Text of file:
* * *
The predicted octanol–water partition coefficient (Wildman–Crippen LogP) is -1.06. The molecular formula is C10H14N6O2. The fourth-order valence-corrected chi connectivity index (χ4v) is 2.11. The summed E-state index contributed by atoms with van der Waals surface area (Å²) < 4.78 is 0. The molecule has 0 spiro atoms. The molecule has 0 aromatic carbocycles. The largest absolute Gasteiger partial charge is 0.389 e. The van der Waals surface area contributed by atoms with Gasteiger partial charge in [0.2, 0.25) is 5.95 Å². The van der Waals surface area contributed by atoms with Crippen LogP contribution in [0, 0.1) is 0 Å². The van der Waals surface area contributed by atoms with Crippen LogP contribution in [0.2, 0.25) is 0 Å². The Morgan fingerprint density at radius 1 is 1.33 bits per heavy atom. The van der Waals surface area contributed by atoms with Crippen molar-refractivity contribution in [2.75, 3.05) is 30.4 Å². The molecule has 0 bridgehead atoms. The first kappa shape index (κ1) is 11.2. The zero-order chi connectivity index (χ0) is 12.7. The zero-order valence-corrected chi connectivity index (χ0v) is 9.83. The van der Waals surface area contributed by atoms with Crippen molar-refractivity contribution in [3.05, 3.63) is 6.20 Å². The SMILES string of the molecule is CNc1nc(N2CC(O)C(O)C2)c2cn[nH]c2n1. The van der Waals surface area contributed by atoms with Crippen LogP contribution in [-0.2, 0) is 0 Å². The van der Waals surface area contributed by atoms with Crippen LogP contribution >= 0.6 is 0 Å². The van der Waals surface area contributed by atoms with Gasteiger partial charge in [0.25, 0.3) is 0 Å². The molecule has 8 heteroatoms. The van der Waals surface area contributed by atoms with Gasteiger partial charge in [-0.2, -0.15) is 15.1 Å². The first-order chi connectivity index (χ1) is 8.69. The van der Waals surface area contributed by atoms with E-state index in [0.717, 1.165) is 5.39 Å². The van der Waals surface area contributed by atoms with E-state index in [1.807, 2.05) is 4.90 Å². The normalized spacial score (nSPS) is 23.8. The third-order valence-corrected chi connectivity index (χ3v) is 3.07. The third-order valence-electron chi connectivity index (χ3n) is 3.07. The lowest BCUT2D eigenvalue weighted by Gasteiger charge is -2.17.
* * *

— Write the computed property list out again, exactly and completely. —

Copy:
The predicted octanol–water partition coefficient (Wildman–Crippen LogP) is -1.06. The molecular formula is C10H14N6O2. The fourth-order valence-corrected chi connectivity index (χ4v) is 2.11. The summed E-state index contributed by atoms with van der Waals surface area (Å²) < 4.78 is 0. The molecule has 0 spiro atoms. The molecule has 0 aromatic carbocycles. The largest absolute Gasteiger partial charge is 0.389 e. The van der Waals surface area contributed by atoms with Gasteiger partial charge in [0.2, 0.25) is 5.95 Å². The van der Waals surface area contributed by atoms with Crippen LogP contribution in [0, 0.1) is 0 Å². The van der Waals surface area contributed by atoms with Crippen LogP contribution in [0.2, 0.25) is 0 Å². The Morgan fingerprint density at radius 1 is 1.33 bits per heavy atom. The van der Waals surface area contributed by atoms with Crippen molar-refractivity contribution in [2.75, 3.05) is 30.4 Å². The molecule has 0 bridgehead atoms. The first kappa shape index (κ1) is 11.2. The zero-order chi connectivity index (χ0) is 12.7. The zero-order valence-corrected chi connectivity index (χ0v) is 9.83. The van der Waals surface area contributed by atoms with Crippen molar-refractivity contribution in [3.05, 3.63) is 6.20 Å². The SMILES string of the molecule is CNc1nc(N2CC(O)C(O)C2)c2cn[nH]c2n1. The van der Waals surface area contributed by atoms with Crippen LogP contribution in [-0.2, 0) is 0 Å². The van der Waals surface area contributed by atoms with Crippen LogP contribution >= 0.6 is 0 Å². The van der Waals surface area contributed by atoms with Gasteiger partial charge in [0.25, 0.3) is 0 Å². The molecule has 8 heteroatoms. The van der Waals surface area contributed by atoms with Gasteiger partial charge in [-0.2, -0.15) is 15.1 Å². The first-order chi connectivity index (χ1) is 8.69. The van der Waals surface area contributed by atoms with E-state index in [0.717, 1.165) is 5.39 Å². The van der Waals surface area contributed by atoms with E-state index in [1.807, 2.05) is 4.90 Å². The normalized spacial score (nSPS) is 23.8. The third-order valence-corrected chi connectivity index (χ3v) is 3.07. The third-order valence-electron chi connectivity index (χ3n) is 3.07. The lowest BCUT2D eigenvalue weighted by Gasteiger charge is -2.17.